Japanese saloons tend to follow a fairly standard recipe. Designed for affordability and efficiency, these saloons seem to package a 1.5-litre engine, with a CVT transmission and front-wheel drive, all wrapped up in a mid-sized saloon shell.
The net result is a car with bulletproof reliability, sensibility, and overall frugality. Whilst these are desirable traits in any car, you get the sense that other positive traits, such as the ‘fun-to-drive’ factor, have been neglected.
Their small engines and CVT transmissions point to their one true purpose, as a bread-and-butter car to shuttle small families going about their business. On paper, the new Honda Civic seems to very much fall into this category.
Do Not Judge A Book By Its Cover
Honda Civics, much like its other Japanese compatriots, are ubiquitous on our roads. Whilst they possess the same basic formula as their rivals, they often promise a more youthful, and even ‘sporty’ ownership experience.
This is why previous generation Civics have always, anecdotally anyway, sold better towards a younger audience than its equivalent rival offerings. Also, Honda is the only manufacturer in this category to have created a hotted-up version of their bread-and-butter saloon. The base chassis has to therefore be competent for this souping-up to work out.
Times Are Changing
This new Honda Civic’s engine is lifted almost wholesale from the previous generation. But that isn’t necessarily a bad thing. It is a 1.5-litre inline four-cylinder engine with VTEC, though you are unlikely to hear the high RPM VTEC scream old Hondas are famous for.
Whilst clearly not built or marketed as an ‘eco car’, global emissions regulations mean that even Honda isn’t immune to forced induction in the pursuit of efficiency. The sound-killing turbocharger does pay dividends in other markets though, with close to 190bhp on tap.
However, to keep the car competitive in a local context, Honda has had to restrict its maximum output to 129bhp to keep it within the Cat A COE bracket. But more on the overall driving experience later.
On The Outside
There’s a sense of deja vu if you are hardcore into your Hondas. The Civic has grown physically over the years, but the current generation car really looks a lot larger than any of its predecessors. The styling very clearly apes that of the Accord, with a butch front end, and an aggressive crease in the metalwork on the side.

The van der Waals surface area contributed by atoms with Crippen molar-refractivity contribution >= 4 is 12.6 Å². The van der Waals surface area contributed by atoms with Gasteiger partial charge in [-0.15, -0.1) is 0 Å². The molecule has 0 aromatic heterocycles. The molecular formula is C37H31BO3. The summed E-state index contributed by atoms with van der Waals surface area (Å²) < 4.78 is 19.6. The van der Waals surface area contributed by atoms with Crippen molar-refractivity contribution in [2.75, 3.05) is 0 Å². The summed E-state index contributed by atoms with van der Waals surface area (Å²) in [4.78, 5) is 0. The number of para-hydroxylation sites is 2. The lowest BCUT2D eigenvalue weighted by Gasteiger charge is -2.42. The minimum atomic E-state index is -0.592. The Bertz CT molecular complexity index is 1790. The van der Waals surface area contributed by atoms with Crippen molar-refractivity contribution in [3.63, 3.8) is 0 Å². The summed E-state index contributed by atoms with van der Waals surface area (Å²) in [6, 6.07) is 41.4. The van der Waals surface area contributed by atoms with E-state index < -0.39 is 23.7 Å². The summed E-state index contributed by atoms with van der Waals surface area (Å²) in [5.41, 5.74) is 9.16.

We appreciate the effort in standardising their design language across their saloon offerings, but can’t help but feel that there is a sense that something is missing upfront. Perhaps this has something to do with the vast expanse of plastic between the grilles and the bonnet.
There are other elements of older Honda Civics too. The profile is reminiscent of the last generation Civic, which tapers into the rear end that has clearly been inspired by the ‘80s/90s Civic-meets-late 2010s Civic’ ethos.
In The Cockpit
The homage to its heritage continues on the inside. We believe that Honda has nailed the retro-to-modern ratio in the cabin. The overall shape and proportion are reminiscent of that of the original Civic. However, where needed, they have taken creative liberties to alter various styling cues to fit modern amenities.
A retro-looking aluminium mesh runs the width of the dashboard and conceals the aircon vents. They can be adjusted with joystick-like attachments. It is surrounded by a gloss black plastic trim for some added retro-coolness.
A prime example of blending old and new would be their execution of the aircon switchgear. The overall design reeks of classic goodness, but with the displays and LED backlight on the centre of each knob, it really reminds you that you aren’t in any mere commuter car, but instead, is in something that celebrates a bygone era.
The gauge cluster consists of an analogue speedometer and a digital tachometer that mimics the former. The screen allows Honda to display a plethora of information, such as driving modes and fuel economy.